Pertussis, also known as whooping cough, is a respiratory infection caused by bacteria called Bordetella pertussis. The bacteria attach to and damage cells in the nose, sinuses, trachea (windpipe) and larynx (voicebox). It is a highly contagious disease that spreads through the air when an infected person breathes, coughs or sneezes. It is known for the "whooping" sound heard when a person inhales through a partially closed airway.

As of June 2012, the Centers for Disease Control and Prevention reported pertussis cases are up 44% from the previous year. As of early September, there have been 29,380 cases nationally, a number higher than the previous modern record set in 2010.  Illinois has the fifth largest number of pertussis cases, with 1,359 reported.

Who is at risk for pertussis?
Anyone can get pertussis, but many people are protected against it because they received the recommended vaccine as children. Unvaccinated infants and children are most at risk for severe disease. Many infants catch pertussis from adults and adolescents, who may not know they have it because they may have few symptoms.

What are the symptoms?
The first signs of pertussis are often the same as the common cold. They are most noticeable in infants and young children and are milder in teens and adults. Symptoms include a cough, sore throat and runny nose. The main difference between pertussis and the common cold is the cough, which makes a "whooping" sound. The cough is usually only heard in babies and young children, and often lasts two to six weeks. It is more severe at night and could result in vomiting or a rib fracture.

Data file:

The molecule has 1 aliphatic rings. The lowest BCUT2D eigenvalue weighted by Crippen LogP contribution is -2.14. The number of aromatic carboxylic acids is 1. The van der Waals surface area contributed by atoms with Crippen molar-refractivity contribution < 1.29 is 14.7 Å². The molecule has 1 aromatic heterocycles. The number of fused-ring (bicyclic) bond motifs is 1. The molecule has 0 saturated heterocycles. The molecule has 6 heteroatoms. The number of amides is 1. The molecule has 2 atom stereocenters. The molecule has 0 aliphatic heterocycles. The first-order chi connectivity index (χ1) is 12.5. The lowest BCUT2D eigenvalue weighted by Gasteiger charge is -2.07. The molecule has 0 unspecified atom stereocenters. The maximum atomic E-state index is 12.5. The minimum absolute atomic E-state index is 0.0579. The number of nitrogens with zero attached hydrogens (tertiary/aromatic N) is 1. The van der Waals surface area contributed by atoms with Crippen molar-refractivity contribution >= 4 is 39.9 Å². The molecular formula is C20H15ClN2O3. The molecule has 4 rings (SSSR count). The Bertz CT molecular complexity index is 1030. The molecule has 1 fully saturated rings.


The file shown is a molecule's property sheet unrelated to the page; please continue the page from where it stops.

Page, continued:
How is it treated?
The only way to treat pertussis is with antibiotics. If you suspect you or your child has the disease, see a health care provider. The earlier pertussis is detected and treated, the less severe it will become.

If you have pertussis, avoid physical contact with others, cough into a tissue or your elbow, and wash your hands often with soap or alcohol-based hand sanitizer. Cold medicines will not treat pertussis and should not be used unless advised by your health care provider.

Fatalities are rare and usually only occur in young infants, although they have been reported in young adults or elderly people with other health complications.

How can I prevent pertussis?
The best way to prevent pertussis is by getting vaccinated by your health care provider or at your local pharmacy. There are two vaccines to prevent pertussis:

  • DTaP is a series of shots recommended for children 2 months old through 6 years old. It protects against tetanus, diphtheria and pertussis. 
  • Tdap is recommended for under-vaccinated children ages 7-10, preteens ages 11 or 12, for all women who are pregnant - preferably between 27 and 36 weeks of gestation, for teens who have not previously been vaccinated with Tdap, and anyone who may be in contact with infants.

Starting in the 2012-2013 school year, Illinois students entering sixth and ninth grade are required to show proof of receiving the Tdap vaccine since 2005. For more information on Pertussis vaccine requirements, visit the Illinois Department of Public Health.

This information can also be viewed in PDF format.

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